I think of St Augustine as a southern grass. It evokes summer days under shady live oak tree with the whine of cicadas filling the air. Buffalograss creates a praire mood with its tall, wispy blades and loosely filled clumps undulating in billowing waves under a withering wind. Austin sits on Balcones Fault and shares characteristics of both the old South and the desert West. I pleased to have a little of both in my backyard.

I’ve gotten rid of all the lawn I’m getting rid of. Compared to the rest of the yard, it is low maintenace especially in ratio to the pleasure it provides.

Yes, I really preferred a lawnmower to cut flowers. I’m just that kinda girl.

May 28th, 2004
A Reel Mower

As a combination Mother Day’s/birthday present, I got a reel mower, which arrived yesterday. After a bit of research, including going to look at some at Breed and Home Depot, I decided on American Lawnmower’s 1815-18. It is supposed to work best on our coarse St. Augustine grass and it has the highest blade level. (As summer progresses I mow higher and higher, so that the leaves of grass shade its roots.) We purchased the mower on sale at When the UPS man delivered it, he was so excited. “Look what I brought you. Man! I haven’t seen one of these since I was a kid. I can see what you’re going to be doing this holiday weekend.”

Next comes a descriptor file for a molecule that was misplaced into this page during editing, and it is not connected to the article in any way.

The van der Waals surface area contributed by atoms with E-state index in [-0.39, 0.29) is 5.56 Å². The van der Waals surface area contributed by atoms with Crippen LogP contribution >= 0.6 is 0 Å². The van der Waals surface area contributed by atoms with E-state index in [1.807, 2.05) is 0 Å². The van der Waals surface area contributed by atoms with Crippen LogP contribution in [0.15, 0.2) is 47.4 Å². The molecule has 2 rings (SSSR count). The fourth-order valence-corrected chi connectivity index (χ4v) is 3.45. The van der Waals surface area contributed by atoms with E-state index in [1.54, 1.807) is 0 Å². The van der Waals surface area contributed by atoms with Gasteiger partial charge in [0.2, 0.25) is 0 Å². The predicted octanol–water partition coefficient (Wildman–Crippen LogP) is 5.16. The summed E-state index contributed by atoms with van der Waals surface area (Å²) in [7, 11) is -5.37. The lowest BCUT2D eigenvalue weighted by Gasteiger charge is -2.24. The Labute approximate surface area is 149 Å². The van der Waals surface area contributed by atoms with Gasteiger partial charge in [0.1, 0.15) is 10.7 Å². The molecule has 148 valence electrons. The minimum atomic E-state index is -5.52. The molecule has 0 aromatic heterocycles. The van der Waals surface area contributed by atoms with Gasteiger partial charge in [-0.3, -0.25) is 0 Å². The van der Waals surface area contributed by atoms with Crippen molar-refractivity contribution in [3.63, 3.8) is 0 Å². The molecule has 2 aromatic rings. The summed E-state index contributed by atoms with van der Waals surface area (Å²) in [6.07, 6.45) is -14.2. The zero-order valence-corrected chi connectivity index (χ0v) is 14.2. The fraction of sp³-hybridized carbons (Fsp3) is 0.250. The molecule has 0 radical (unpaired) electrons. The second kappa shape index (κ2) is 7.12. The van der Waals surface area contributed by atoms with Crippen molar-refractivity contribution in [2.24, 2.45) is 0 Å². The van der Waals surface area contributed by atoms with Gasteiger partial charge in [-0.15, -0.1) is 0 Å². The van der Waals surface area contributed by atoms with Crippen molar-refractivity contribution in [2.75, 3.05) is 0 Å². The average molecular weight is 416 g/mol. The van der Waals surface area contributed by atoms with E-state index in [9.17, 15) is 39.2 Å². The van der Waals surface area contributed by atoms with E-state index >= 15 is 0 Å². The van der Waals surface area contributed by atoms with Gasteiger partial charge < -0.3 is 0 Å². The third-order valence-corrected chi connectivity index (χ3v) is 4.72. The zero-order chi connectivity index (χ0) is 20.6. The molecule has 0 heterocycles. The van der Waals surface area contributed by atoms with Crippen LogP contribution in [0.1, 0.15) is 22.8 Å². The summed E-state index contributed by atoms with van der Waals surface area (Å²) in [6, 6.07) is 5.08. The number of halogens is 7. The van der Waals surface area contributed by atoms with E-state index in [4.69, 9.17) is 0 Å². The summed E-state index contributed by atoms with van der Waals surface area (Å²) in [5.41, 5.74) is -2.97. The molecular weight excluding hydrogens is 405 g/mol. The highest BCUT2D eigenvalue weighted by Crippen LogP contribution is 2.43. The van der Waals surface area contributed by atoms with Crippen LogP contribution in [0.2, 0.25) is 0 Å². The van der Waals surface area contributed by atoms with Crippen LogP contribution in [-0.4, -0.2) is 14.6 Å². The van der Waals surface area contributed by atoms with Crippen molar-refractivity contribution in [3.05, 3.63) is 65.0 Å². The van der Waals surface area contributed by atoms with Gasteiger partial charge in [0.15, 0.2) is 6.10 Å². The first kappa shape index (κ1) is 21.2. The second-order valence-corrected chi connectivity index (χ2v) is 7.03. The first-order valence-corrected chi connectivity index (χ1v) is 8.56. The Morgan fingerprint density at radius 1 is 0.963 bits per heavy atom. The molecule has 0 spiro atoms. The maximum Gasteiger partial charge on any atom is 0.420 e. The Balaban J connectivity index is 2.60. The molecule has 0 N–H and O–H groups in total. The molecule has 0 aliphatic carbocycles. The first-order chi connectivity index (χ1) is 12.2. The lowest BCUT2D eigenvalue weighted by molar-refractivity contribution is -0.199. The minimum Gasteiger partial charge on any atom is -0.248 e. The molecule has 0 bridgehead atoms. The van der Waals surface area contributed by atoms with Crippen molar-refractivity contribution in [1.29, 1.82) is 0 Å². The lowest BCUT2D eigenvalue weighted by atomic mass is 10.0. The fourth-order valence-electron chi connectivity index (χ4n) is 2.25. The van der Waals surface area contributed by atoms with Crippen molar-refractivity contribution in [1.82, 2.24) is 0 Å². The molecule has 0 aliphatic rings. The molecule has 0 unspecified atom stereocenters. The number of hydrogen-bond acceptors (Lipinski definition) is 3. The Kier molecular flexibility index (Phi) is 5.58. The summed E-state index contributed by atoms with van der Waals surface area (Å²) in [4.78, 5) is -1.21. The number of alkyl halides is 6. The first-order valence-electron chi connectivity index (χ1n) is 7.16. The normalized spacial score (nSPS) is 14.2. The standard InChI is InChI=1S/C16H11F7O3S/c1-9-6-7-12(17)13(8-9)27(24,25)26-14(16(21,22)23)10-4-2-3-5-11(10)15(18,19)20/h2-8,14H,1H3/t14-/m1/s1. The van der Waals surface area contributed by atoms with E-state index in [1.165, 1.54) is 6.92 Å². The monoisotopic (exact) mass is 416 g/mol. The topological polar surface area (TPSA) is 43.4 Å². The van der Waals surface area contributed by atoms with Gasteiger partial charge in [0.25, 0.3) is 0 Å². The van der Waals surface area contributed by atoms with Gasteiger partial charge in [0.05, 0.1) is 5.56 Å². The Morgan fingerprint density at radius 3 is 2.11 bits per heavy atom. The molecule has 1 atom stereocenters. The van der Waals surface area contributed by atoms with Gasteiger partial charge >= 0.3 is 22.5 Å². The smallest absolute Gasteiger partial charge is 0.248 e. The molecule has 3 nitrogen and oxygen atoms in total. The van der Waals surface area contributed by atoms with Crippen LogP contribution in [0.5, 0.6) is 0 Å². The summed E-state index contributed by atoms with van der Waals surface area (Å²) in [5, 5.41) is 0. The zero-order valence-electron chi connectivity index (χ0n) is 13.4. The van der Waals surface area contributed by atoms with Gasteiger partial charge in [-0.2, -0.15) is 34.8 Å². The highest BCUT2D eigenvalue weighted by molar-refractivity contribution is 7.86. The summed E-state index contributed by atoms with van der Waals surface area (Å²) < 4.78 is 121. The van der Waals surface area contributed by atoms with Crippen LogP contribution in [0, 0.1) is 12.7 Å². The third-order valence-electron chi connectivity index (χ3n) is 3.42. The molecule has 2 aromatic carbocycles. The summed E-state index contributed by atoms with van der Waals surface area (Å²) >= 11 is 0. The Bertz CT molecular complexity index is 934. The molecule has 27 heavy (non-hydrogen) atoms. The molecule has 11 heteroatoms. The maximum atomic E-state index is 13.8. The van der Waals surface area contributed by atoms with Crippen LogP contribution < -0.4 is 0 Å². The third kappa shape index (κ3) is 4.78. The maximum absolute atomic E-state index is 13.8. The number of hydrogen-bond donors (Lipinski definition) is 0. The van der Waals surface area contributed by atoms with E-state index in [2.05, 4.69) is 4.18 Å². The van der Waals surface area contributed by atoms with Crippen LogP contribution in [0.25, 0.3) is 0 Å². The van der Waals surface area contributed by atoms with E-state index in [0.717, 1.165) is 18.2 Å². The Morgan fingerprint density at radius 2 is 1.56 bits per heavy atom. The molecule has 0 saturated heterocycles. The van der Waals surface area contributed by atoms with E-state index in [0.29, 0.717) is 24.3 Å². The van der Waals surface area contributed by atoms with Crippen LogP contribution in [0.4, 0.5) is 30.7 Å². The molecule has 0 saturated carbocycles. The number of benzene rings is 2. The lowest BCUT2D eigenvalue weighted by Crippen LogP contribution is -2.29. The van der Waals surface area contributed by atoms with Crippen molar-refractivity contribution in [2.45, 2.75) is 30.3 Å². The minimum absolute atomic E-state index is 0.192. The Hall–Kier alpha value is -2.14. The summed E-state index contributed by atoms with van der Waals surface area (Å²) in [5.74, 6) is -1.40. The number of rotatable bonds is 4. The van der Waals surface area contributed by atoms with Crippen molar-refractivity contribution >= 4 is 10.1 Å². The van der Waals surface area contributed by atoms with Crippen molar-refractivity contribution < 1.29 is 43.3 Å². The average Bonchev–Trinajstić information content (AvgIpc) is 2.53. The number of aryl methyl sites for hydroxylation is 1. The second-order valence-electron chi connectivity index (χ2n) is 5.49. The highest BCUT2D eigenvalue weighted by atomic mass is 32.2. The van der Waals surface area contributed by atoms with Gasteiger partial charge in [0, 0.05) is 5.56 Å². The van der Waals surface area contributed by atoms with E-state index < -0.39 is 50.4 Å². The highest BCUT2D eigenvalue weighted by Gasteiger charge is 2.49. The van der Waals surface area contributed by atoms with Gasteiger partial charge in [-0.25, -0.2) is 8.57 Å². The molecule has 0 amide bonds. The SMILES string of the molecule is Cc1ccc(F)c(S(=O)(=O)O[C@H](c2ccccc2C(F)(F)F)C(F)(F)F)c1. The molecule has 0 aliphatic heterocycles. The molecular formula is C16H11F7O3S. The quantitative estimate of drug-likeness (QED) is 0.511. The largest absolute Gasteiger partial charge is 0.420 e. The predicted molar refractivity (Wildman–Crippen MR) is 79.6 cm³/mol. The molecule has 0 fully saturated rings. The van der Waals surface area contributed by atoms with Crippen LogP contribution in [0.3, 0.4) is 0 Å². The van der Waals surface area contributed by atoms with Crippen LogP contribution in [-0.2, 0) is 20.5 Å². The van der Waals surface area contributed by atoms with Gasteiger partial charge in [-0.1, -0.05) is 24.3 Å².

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photo: Zanthan Gardens a mowed lawn
2003-08-15. I mowed my lawn.

August 15th, 2003
Lawn Care South Austin Style

After a few days of scattered thunderstorms and a 20 degree drop in temperature (from 110 to 90), the St. Augustine greened up again. So I decided it was time to cut it. I forego cutting during the hottest days of summer. I believe that cutting the lawn, stresses it. And when it’s 100 degrees and hasn’t rained in a month, the lawn is stressed out enough. The longer grass shades its own roots, so it doesn’t need as much water as shorter grass.